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64 bit vs. 32 bit - Printable Version

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- thelusiv - 07-28-2006

Hmmm, it seems like you should not use -m32 with -march=athlon64 maybe? I'm not sure, just a guess. -target might be it...I havent' a clue Sad


- clytle374 - 07-28-2006

Well there i go editing while your posting, again.


- alex25 - 07-28-2006

clytle374 Wrote:I think i'm missing the 32 bit somthing here, Any ideas on what?

you are missing the 32 bits development libraries. on a debian system that would be ia32-libs, lib32gcc1, lib32stdc++6 and friends. i am sure your distribution has something similar (assuming you use linux, that is).

--alex--


- alex25 - 07-28-2006

thelusiv Wrote:Thanks for pointing that out alex, somehow I totally missed that.

So for -m32, how do you force a 64-bit build? I'm guessing -m64?

Is it possible to cross-compile 64-bit binaries on a 32-bit machine, running 32-bit libraries?

assuming you have the 64-bit development libraries installed and the appropriate compiler you would pass -m64 to gcc to generate 64-bit code. i'll be damned, debian actually has packages to build 64-bit applications on a 32-bit system.

--alex--


- thelusiv - 07-28-2006

clytle374 Wrote:Also the arch=athlon64 got me about +8FPS, very nice.
So there is a point to a natively compiled A64 package, if only for compiler optimizations. 8FPS is a nice big chunk of framerate! Smile


- thelusiv - 07-28-2006

alex25 Wrote:i'll be damned, debian actually has packages to build 64-bit applications on a 32-bit system.
Hmmm, sounds like cross-compiling is an option...


- clytle374 - 07-29-2006

I need a new distro, FC5 fourms are to full of use YUM, well YUM doesn't allow me to install the libs because there are new libs, well they won't work with the old gcc, so update gcc, well now it's all YUMed up. I can't do a gentoo stage one yet, what do you recomend? I miss redhat 6.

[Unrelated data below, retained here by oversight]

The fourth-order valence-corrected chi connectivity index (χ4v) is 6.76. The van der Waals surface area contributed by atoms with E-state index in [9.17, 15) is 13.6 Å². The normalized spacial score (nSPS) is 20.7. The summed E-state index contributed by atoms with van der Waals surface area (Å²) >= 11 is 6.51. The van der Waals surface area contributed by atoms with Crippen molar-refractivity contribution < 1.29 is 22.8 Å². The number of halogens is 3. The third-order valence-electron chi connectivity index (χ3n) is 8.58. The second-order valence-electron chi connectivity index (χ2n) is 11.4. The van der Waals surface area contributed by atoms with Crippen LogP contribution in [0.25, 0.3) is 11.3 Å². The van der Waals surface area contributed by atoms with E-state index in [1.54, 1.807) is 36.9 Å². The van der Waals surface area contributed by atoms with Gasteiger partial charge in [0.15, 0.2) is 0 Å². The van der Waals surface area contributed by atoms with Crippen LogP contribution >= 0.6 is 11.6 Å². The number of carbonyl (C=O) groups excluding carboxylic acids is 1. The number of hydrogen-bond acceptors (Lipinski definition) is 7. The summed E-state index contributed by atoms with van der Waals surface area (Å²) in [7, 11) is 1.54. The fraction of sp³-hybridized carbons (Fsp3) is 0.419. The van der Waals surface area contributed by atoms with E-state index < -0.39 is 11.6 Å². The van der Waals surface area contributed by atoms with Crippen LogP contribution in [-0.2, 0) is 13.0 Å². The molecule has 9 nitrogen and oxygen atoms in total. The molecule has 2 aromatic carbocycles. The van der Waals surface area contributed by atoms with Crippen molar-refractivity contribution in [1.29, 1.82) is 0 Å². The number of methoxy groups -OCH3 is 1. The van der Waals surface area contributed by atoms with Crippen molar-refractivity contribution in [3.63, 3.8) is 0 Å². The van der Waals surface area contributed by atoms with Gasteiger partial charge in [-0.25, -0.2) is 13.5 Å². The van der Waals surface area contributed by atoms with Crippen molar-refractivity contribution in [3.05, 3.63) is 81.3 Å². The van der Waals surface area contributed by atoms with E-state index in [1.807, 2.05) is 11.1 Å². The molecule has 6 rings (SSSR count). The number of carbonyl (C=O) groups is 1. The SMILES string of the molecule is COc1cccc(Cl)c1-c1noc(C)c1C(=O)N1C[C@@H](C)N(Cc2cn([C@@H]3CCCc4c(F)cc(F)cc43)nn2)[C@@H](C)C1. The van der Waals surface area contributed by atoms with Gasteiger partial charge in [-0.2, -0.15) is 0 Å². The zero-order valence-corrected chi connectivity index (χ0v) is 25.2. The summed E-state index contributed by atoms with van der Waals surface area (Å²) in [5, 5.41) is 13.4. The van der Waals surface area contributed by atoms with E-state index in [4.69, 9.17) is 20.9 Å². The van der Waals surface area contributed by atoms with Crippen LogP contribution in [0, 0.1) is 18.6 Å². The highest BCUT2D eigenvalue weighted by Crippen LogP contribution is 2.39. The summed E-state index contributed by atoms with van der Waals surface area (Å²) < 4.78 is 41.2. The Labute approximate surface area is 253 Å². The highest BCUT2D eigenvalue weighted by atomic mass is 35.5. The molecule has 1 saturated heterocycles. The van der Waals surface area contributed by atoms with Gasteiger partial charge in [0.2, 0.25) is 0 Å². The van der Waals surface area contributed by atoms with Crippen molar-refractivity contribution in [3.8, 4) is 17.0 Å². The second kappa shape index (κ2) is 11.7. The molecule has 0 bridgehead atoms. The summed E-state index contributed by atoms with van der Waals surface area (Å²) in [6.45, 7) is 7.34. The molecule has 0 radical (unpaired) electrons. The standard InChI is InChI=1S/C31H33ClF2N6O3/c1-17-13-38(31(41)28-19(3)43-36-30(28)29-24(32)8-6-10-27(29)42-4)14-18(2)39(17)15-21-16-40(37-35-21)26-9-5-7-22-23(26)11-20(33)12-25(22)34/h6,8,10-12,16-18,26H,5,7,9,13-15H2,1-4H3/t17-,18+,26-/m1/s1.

debian??
Thanks


- thelusiv - 07-29-2006

I recommend Ubuntu if you want a really polished OS. Before Dapper came out I decided to try Debian Etch to see how much I liked it, and so far it's pretty good. I'd still like to install Ubuntu Dapper but Etch works, and so I don't.

Sigh, RedHat 6 is ancient...that was my first Linux distro! /me feels old...

I have mixed feelings about Fedora. I won't say it's bad. It's just that, a lot of people seem to think it will replace RedHat 6/7/8...and it doesn't. It's very bleeding edge, and while that's nice for some folks, that isn't exactly what old free RedHat was. Fedora should be classed along with Gentoo, Debian unstable, and such other "development" distros.

But again, if you want a really good, stable, easy-to-use, polished free OS, go with Ubuntu. They have a 64-bit flavor, and you can get Kubuntu if you're not into Gnome.


- joevenzon - 07-29-2006

I'd like to take this opportunity to bang the gentoo drum once. It's the only distro that I haven't gotten disgusted with and reinstalled or uninstalled after a year. There are occasional hiccups, but those are nothing compared to the show-stoppers I've always ended up with when using any binary distro. I've still got an up-to-date, stable system four years after I installed it.


- clytle374 - 07-29-2006

OK that's what i thought, do you do a stage one or what?? I like raided drives (cheap+fast), last time i checked it wouldn't, unless you do a stage one. Small price to pay, to know what is on you machine, and WHY.

Thanks
Cory


- joevenzon - 07-29-2006

I used the normal stage 3 install, which happens to be the only supported type these days. I use a RAID array, and didn't run into problems. As I understand it, the only difference with a stage 1 or stage 2 is that you build everything from scratch, where with a stage 3 you start with binaries of things like gcc. Once you're up and running, you can always go back and emerge gcc to have it recompiled with any specific optimizations. I'd recommend using a stage 3.


- clytle374 - 07-29-2006

I've been on the gentoo site for hours now, guide printed CD burning.
and
I found an intersting article on 64 bit on gentoo's site:
http://enterprise.linux.com/enterprise/05/06/09/1413209.shtml?tid=121
It helped me so, i guess you did something right in the code.

Thanks
Cory


- thelusiv - 07-29-2006

I ran Gentoo for a long time too, it's one of the better Linux distributions if you are looking to learn more about the operating system.


- clytle374 - 08-01-2006

Almost there, one udev problem to go.
Gentoo is sweet.
Do i scons vdriftthe same way?, several places on the net say only use emerge and ebuild.

Cory


- thelusiv - 08-01-2006

VDrift should work just fine on Gentoo, just the way you're used to. There is an ebuild in the works, you can download it here: http://bugs.gentoo.org/show_bug.cgi?id=98094